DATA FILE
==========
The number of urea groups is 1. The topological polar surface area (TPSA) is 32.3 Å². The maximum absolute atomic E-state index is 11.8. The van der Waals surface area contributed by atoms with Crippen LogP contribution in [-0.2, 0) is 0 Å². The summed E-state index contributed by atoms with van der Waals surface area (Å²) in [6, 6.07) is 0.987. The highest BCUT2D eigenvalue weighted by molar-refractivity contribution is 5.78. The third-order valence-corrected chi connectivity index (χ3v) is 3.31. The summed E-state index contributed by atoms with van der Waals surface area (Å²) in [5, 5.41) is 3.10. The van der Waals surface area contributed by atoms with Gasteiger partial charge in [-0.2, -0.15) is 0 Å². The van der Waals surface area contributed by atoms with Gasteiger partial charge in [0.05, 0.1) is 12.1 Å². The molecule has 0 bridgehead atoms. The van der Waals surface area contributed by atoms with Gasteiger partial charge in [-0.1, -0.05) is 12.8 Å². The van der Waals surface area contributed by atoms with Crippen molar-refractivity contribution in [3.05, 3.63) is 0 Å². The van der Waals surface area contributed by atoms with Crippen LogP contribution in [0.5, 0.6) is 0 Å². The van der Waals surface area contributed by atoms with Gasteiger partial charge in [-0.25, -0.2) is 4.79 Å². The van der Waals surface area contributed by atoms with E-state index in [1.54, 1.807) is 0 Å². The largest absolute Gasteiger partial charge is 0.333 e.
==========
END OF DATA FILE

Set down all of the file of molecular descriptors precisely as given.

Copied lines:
The number of urea groups is 1. The topological polar surface area (TPSA) is 32.3 Å². The maximum absolute atomic E-state index is 11.8. The van der Waals surface area contributed by atoms with Crippen LogP contribution in [-0.2, 0) is 0 Å². The summed E-state index contributed by atoms with van der Waals surface area (Å²) in [6, 6.07) is 0.987. The highest BCUT2D eigenvalue weighted by molar-refractivity contribution is 5.78. The third-order valence-corrected chi connectivity index (χ3v) is 3.31. The summed E-state index contributed by atoms with van der Waals surface area (Å²) in [5, 5.41) is 3.10. The van der Waals surface area contributed by atoms with Gasteiger partial charge in [-0.2, -0.15) is 0 Å². The van der Waals surface area contributed by atoms with Gasteiger partial charge in [0.05, 0.1) is 12.1 Å². The molecule has 0 bridgehead atoms. The van der Waals surface area contributed by atoms with Gasteiger partial charge in [-0.1, -0.05) is 12.8 Å². The van der Waals surface area contributed by atoms with Crippen molar-refractivity contribution in [3.05, 3.63) is 0 Å². The van der Waals surface area contributed by atoms with Crippen LogP contribution in [0.5, 0.6) is 0 Å². The van der Waals surface area contributed by atoms with Gasteiger partial charge in [-0.25, -0.2) is 4.79 Å². The van der Waals surface area contributed by atoms with E-state index in [1.54, 1.807) is 0 Å². The largest absolute Gasteiger partial charge is 0.333 e.